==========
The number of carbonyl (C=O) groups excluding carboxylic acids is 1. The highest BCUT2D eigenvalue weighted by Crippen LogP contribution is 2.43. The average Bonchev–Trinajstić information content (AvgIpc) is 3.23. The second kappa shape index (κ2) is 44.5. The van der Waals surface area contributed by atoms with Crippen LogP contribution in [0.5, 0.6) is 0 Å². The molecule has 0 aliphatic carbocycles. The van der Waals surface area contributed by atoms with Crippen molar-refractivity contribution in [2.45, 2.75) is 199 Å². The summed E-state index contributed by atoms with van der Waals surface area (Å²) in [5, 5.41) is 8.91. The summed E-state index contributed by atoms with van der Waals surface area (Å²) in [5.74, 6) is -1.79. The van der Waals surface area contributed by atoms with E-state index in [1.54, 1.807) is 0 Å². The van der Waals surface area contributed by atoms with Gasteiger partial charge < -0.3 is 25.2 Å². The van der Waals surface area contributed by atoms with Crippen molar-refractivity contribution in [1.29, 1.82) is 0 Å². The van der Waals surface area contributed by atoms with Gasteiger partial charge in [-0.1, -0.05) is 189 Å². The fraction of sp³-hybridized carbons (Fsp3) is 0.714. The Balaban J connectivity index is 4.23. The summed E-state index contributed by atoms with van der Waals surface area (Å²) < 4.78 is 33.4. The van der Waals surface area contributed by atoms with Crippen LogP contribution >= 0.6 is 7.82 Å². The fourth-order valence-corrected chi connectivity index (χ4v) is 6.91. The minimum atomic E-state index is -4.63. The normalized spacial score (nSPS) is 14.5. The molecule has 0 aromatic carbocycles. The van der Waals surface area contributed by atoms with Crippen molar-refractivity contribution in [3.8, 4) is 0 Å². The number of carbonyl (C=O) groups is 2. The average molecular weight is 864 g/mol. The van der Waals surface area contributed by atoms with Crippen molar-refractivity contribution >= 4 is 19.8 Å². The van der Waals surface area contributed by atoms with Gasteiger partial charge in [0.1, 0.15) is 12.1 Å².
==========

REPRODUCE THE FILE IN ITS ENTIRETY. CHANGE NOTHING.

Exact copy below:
The number of carbonyl (C=O) groups excluding carboxylic acids is 1. The highest BCUT2D eigenvalue weighted by Crippen LogP contribution is 2.43. The average Bonchev–Trinajstić information content (AvgIpc) is 3.23. The second kappa shape index (κ2) is 44.5. The van der Waals surface area contributed by atoms with Crippen LogP contribution in [0.5, 0.6) is 0 Å². The molecule has 0 aliphatic carbocycles. The van der Waals surface area contributed by atoms with Crippen molar-refractivity contribution in [2.45, 2.75) is 199 Å². The summed E-state index contributed by atoms with van der Waals surface area (Å²) in [5, 5.41) is 8.91. The summed E-state index contributed by atoms with van der Waals surface area (Å²) in [5.74, 6) is -1.79. The van der Waals surface area contributed by atoms with E-state index in [1.54, 1.807) is 0 Å². The van der Waals surface area contributed by atoms with Gasteiger partial charge < -0.3 is 25.2 Å². The van der Waals surface area contributed by atoms with Crippen molar-refractivity contribution in [1.29, 1.82) is 0 Å². The van der Waals surface area contributed by atoms with Gasteiger partial charge in [-0.1, -0.05) is 189 Å². The fraction of sp³-hybridized carbons (Fsp3) is 0.714. The Balaban J connectivity index is 4.23. The summed E-state index contributed by atoms with van der Waals surface area (Å²) < 4.78 is 33.4. The van der Waals surface area contributed by atoms with Crippen LogP contribution >= 0.6 is 7.82 Å². The fourth-order valence-corrected chi connectivity index (χ4v) is 6.91. The minimum atomic E-state index is -4.63. The normalized spacial score (nSPS) is 14.5. The molecule has 0 aromatic carbocycles. The van der Waals surface area contributed by atoms with Crippen molar-refractivity contribution in [3.8, 4) is 0 Å². The number of carbonyl (C=O) groups is 2. The average molecular weight is 864 g/mol. The van der Waals surface area contributed by atoms with Crippen molar-refractivity contribution >= 4 is 19.8 Å². The van der Waals surface area contributed by atoms with Gasteiger partial charge in [0.1, 0.15) is 12.1 Å².